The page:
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might as well throw this in here as well, even though e-petitions aren't really my thing
"e-petitions aren't really my thing".
Isn't a pardon the same as forgiving someone? Forgiving someone for being gay seems a bit insulting
I actually think the official explanation of the refusal to pardon (see below) is reasonable enough. It was obviously appalling that homosexuality was treated as a crime, and far more appalling still there were chemical treatments applied to 'correct' it. But I'm not really sure what a pardon would achieve. Some sort of statement from the government this week commemorating his work and acknowledging how badly homosexuals were treated would be nice but I don't think a pardon's necessary.
*A posthumous pardon was not considered appropriate as Alan Turing was properly convicted of what at the time was a criminal offence. He would have known that his offence was against the law and that he would be prosecuted. It is tragic that Alan Turing was convicted of an offence which now seems both cruel and absurd—particularly poignant given his outstanding contribution to the war effort. However, the law at the time required a prosecution and, as such, long-standing policy has been to accept that such convictions took place and, rather than trying to alter the historical context and to put right what cannot be put right, ensure instead that we never again return to those times.*
pardon everyone who has convicted, else it just another way of honouring someone in a a fairly meaningless manner, as you say...and the fact that the law has changed is pretty good...
so because the law was once an ass, we should silently accept that it was so and get on with our lives.
fucking hate heteros sometimes.
Which was that short of inventing a time machine, which seems fairly unlikely all things considered, there's not really a great deal we can do about how people were treated in the past. Except ensure the law stays changed and try to avoid similar things happening in the present.
As gamecat says, if you were going to pardon Alan Turing, you'd then really need to pardon everyone who was convinced of an offence related to homosexuality. Which'd be fair enough in theory but be a mammoth task and one that, after the event, wouldn't really achieve much in terms of removing all the pain and suffering of people involved, especially as most of them are no longer around to see it.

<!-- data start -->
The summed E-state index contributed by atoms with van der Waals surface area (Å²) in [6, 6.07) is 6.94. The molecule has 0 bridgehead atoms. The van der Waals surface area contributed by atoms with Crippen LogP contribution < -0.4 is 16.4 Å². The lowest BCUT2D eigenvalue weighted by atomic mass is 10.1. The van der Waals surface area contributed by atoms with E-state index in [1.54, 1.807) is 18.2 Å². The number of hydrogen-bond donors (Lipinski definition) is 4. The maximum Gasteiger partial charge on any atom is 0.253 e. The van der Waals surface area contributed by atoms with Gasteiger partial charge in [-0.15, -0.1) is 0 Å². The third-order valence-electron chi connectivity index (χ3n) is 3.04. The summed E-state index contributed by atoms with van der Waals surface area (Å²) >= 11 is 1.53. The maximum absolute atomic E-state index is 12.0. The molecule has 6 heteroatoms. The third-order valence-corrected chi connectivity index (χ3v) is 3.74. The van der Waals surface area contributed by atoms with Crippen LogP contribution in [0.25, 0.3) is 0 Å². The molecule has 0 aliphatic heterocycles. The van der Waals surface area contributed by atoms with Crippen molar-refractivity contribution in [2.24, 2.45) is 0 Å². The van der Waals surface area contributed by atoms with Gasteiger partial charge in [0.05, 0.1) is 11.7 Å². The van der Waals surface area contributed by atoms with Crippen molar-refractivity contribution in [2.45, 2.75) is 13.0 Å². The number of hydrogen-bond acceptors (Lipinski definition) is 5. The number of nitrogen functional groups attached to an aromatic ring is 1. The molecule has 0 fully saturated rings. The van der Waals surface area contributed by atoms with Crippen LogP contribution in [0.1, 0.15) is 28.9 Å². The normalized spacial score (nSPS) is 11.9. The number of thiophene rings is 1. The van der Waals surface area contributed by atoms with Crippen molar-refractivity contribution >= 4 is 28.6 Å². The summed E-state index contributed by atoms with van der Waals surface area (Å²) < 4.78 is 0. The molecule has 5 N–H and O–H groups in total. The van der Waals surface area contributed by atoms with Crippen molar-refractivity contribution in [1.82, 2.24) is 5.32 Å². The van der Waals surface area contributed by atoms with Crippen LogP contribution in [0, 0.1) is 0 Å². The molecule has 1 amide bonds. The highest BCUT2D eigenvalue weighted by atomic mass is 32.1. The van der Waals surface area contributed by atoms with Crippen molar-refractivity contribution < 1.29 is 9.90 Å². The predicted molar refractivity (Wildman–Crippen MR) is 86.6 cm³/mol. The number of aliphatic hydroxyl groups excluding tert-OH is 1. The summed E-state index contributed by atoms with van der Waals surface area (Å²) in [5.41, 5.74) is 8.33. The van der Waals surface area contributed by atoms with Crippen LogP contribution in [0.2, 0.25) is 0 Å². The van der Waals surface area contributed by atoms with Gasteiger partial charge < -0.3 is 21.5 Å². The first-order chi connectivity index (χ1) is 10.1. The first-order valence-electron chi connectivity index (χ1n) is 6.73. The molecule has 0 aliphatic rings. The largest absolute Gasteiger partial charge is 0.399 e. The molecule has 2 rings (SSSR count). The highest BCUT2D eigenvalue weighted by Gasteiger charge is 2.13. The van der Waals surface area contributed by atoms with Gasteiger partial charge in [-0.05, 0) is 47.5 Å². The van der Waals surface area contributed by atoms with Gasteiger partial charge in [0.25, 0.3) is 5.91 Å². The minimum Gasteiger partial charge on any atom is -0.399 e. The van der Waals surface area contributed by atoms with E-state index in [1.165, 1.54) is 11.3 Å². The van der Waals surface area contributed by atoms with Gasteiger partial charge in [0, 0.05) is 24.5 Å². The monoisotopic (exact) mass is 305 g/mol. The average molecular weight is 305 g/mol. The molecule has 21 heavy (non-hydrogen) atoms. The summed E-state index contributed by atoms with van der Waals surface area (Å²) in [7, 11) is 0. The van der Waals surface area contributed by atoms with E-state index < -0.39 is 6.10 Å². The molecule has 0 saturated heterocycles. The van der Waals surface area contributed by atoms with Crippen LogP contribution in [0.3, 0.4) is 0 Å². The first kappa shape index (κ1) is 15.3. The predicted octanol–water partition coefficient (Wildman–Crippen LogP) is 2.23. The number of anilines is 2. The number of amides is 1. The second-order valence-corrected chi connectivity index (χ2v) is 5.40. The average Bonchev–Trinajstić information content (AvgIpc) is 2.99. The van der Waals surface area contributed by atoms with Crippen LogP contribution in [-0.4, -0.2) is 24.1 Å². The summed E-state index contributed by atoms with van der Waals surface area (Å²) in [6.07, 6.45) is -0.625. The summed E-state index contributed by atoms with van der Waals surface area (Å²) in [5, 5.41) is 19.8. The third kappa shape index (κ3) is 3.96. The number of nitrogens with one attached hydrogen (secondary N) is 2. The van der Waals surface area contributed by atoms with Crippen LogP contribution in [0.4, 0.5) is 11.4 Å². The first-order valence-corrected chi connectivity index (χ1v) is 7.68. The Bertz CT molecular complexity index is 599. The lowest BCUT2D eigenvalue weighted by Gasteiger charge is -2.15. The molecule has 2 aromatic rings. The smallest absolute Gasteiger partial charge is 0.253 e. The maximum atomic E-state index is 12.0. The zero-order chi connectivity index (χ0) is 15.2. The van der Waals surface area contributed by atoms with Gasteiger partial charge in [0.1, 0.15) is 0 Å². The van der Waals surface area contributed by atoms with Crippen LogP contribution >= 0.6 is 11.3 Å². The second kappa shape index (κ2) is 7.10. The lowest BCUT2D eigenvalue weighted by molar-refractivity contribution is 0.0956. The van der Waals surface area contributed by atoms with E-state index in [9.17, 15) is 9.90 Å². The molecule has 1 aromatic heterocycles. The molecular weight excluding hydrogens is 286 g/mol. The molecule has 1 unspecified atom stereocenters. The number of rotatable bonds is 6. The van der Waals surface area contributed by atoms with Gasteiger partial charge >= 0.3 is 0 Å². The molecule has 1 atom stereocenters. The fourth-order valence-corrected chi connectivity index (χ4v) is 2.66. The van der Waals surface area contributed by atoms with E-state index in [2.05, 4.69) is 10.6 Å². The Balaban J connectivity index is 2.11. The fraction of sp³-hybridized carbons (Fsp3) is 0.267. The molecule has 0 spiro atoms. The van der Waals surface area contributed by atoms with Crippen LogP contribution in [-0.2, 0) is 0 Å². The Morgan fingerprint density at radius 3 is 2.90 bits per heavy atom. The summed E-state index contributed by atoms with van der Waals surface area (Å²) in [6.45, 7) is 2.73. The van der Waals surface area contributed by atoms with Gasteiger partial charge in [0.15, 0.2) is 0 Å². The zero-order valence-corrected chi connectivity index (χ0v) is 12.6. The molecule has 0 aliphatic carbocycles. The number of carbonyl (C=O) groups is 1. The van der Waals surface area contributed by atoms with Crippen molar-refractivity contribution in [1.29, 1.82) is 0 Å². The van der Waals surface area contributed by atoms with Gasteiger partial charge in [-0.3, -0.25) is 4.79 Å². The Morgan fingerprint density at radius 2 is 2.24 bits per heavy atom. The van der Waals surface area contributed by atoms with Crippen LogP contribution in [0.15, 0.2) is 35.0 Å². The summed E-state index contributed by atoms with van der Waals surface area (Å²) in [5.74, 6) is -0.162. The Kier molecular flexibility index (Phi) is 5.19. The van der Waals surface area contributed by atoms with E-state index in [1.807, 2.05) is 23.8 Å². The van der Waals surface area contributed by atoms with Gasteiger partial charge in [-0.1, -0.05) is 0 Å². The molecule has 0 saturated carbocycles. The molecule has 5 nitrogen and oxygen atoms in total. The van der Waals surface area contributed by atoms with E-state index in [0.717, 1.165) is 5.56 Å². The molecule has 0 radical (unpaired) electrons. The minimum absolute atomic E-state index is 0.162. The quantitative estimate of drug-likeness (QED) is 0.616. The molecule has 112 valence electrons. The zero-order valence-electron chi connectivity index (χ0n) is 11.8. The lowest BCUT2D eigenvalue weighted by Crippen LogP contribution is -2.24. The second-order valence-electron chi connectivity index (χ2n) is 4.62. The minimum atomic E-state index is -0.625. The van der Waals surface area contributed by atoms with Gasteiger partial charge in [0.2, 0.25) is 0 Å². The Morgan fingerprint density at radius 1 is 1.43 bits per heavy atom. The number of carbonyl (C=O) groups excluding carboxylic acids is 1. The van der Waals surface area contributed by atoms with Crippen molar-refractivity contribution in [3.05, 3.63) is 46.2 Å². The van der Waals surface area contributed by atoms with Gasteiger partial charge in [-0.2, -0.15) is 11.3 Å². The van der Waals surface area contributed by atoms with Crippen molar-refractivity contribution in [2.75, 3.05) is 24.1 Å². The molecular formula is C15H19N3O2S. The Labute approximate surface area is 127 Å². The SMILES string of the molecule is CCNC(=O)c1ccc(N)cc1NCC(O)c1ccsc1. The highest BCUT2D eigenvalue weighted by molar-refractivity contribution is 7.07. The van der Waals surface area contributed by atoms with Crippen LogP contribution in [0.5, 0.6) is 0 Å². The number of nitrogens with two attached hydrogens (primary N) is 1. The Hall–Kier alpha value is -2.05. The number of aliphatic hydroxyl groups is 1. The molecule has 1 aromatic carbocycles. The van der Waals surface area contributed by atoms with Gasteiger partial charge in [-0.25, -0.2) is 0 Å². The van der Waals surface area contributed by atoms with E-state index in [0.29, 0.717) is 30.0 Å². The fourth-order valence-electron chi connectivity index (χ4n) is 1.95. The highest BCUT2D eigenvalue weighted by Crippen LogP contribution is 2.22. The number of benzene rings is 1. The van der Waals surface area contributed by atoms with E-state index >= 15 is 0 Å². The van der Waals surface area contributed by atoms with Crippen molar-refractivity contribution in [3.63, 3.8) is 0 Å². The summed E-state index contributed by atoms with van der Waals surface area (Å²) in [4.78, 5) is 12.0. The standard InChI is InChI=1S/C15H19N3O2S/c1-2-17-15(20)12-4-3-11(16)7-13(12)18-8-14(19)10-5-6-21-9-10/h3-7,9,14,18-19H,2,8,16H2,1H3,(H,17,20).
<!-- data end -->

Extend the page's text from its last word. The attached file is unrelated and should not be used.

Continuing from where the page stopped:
but this: "A posthumous pardon was not considered appropriate as Alan Turing was properly convicted of what at the time was a criminal offence. He would have known that his offence was against the law and that he would be prosecuted."
pretty clearly still brands him as a criminal. And that's never alright.
because he was "rightfully" (for want of a better word) convicted of what was then a crime. Sure, it looks bad if you deliberately take it out of context of the rest of the paragraph, but the line "rather than trying to alter the historical context and to put right what cannot be put right, ensure instead that we never again return to those times" sums it all up pretty well. A pardon would be a bit of an empty gesture, like trying to pretend it never happened. Surely that's a bit patronising?
but a pardon for one deserving individual who's given a lot to the thought and progress of his country, would act as a symbolic, if tokenistic gesture, to prove how far we've come. I'm not trying to make him some sort of reverse scapegoat so much as saying that it isn't an 'empty gesture'. I for one would be glad to see it.
Pigfoot's distinction between apology/pardon below is important.
What about everyone else?
the point is that it's still a meaningful, nice gesture. I do agree that the symbolism of 'pardoning' suggests a crime has been committed when that isn't the case, but I don't think that really matters as it's fairly obvious that the government's intentions would be good anyway.
At the risk of going on an unwanted political rant, this government's been very... sketchy on LGBT issues. Gay men were supposed to be allowed to give blood, which still hasn't happened, Cameron's associated himself with far-right homophobic groups in the EU and although he has said he has close gay friends he appears very uncertain as to his views on LGBT rights in interview. And that's not even mentioning gay marriage.
A pardon would prove that he and his administration have got some integrity and actually do care about the issues they claim to.
it's just a nice, respectful posthumous gesture to show that we've moved on as a society, and acts as a good token to show that homophobia won't be tolerated nowadays.
I don't choose my heroes based on their sexuality, though, tbh.
I kind of agree with the last line- it doesn't *really* matter. His life + work are the most important things.
olympic torch is going past the new statue at 6pm.
claim to fame
for bbc radio manchester radio station. she said: "errrrrrrrr....... no i'm sorry i've got no idea who that is"